Footwear News recently sat down with Dacade during a recent trip to New York, where she shared thoughts about making it in the shoe industry, surviving the current economy and why love is critical.
FN: You began your career designing clothing. How did you end up in shoes?
LD: I had lots of fun designing [fabrics and clothes for men, women and children], but that was it. [Then someone at Maison Martin Margiela asked] if I could design shoes, and I thought, “I don’t think I could do that.” But I took my pen and started to design, and I had a sensation that I never had in other things I was designing. That was something very special.
FN: You juggle a lot of projects between your line and the collaborations. How do you keep track of all the designs you’re working on?
LD: I don’t count collections or how many shoes I am doing. It would scare me. I know I have to do a lot, but I don’t think about how many. It is enough for me to think “a lot” rather than focus on a number. If you want to be creative, you can’t put a number in your head. When I’m designing a shoe, I’m not thinking about how much it will cost. I just know, subconsciously, what the cost will be. It’s too difficult. You have to leave your spirit free for creating and designing. You just have to think about the lovely things you want to do.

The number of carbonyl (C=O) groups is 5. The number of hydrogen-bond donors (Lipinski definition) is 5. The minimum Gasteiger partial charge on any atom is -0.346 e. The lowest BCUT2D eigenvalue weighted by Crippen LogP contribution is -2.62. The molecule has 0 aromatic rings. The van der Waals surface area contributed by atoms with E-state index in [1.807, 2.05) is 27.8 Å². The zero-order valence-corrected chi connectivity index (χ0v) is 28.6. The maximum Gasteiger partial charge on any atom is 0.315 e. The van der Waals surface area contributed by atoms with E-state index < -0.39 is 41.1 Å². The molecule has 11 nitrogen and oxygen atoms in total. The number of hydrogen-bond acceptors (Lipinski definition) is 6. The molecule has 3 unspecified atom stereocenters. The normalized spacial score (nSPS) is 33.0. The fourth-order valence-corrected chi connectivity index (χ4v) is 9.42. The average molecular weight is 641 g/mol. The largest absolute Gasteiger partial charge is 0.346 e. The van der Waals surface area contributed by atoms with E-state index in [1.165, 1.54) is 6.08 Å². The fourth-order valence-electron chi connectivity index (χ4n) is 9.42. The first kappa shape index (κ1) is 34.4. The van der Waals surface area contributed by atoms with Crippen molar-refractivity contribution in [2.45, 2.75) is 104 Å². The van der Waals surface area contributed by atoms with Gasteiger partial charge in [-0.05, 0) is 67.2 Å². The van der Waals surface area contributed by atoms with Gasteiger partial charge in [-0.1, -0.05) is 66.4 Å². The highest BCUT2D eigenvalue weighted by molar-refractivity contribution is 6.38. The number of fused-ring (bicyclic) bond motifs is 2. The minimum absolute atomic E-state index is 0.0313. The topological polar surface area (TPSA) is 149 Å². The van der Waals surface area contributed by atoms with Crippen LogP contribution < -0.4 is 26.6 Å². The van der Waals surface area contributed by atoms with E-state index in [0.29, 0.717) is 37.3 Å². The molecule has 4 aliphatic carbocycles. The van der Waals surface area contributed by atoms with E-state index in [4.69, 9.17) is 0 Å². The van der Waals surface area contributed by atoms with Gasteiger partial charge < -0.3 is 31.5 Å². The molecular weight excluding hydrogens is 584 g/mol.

FN: You’ve worked with some of the biggest names in fashion. What made you finally decide to start your own line?
LD: It just came together. It’s not that one day I thought, “Now I’m going to do my own things.” [I have always] loved the moment when [clothes and shoes] mix together. Fashion makes me dream, and I love the idea of [marrying] my designs with those of another designer. I love giving to other designers and going into a story with them. I need that because I hate looking at only my own shoes. I couldn’t do only my brand. It would be so boring.
FN: Many designers try to launch collections right out of fashion school, but you have been associated with some of the industry’s biggest players for years. How did those connections help as you branched out on your own?